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Wrongful death: elements and considerations

Reference is often made in the legal world to litigation predicated on wrongful death.

What exactly is a wrongful death action?

In answering that question, it might be useful to establish upfront what a wrongful death complaint is not, namely, a criminal action brought by state authorities.

Rather, a wrongful death lawsuit commenced in Arizona or elsewhere is brought by the personal representatives of a deceased person, with those persons most often being family families. A suit for wrongful death is a claim for money damages based upon a civil standard of proof emphasizing a preponderance of the evidence (as opposed to criminal law’s “beyond a reasonable doubt standard,” which imposes a higher proof duty for conviction of a defendant).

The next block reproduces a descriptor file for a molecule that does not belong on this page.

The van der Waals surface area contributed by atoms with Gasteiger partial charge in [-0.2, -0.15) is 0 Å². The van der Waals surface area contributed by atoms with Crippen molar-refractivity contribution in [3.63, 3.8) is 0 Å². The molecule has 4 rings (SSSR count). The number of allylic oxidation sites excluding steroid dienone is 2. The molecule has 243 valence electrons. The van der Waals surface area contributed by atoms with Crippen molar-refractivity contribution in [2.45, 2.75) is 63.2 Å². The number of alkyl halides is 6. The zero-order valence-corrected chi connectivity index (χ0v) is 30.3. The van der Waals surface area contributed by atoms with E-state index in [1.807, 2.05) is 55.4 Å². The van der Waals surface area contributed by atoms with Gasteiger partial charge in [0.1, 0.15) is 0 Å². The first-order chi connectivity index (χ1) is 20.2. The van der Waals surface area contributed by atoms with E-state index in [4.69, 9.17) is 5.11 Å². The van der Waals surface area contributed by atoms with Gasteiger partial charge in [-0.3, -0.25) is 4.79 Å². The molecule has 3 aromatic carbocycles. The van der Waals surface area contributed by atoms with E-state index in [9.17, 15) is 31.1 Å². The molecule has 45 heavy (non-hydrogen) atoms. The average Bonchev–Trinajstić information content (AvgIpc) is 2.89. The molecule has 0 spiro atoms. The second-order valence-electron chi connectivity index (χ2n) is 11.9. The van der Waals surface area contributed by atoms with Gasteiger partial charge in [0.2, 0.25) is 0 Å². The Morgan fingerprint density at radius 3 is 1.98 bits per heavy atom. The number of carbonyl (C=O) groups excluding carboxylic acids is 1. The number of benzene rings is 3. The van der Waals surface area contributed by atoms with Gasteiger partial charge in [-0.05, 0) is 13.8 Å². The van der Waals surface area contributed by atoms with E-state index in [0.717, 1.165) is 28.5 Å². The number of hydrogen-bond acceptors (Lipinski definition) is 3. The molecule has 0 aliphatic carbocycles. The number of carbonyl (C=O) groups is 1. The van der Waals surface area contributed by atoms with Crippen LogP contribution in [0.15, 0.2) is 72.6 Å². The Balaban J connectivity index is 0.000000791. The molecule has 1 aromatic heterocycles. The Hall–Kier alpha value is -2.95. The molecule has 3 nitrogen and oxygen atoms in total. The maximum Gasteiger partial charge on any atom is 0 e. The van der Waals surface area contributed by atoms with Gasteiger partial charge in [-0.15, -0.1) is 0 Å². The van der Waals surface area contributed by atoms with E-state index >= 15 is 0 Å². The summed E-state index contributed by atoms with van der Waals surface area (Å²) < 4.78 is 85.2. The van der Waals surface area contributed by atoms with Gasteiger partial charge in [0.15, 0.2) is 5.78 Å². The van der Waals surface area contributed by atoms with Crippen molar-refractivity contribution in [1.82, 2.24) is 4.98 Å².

A central element of a wrongful death claim focuses upon the acts or omissions of a third party that proximately caused the death of a victim, with the requirement being that willful or negligent conduct contributed directly to a fatality. Thus, issues centered on a duty of care, attendant breach of that duty and resulting injury are all spotlighted in wrongful death litigation.

As noted in an online overview of wrongful death, “Pecuniary, or financial, injury is the main measure of damages in a wrongful death action.” Money damages are thus a core remedy for the personal representatives of a decedent.

Wrongful death actions can stem from a number of circumstances. They are certainly common in medical malpractice cases, following fatal motor vehicle accidents, in matters featuring product liability and with workplace accidents and injuries.

Every state has a wrongful death statute and its own rules and requirements for filing an action, including stated deadlines for bringing a claim.

An experienced wrongful death attorney can provide relevant information.

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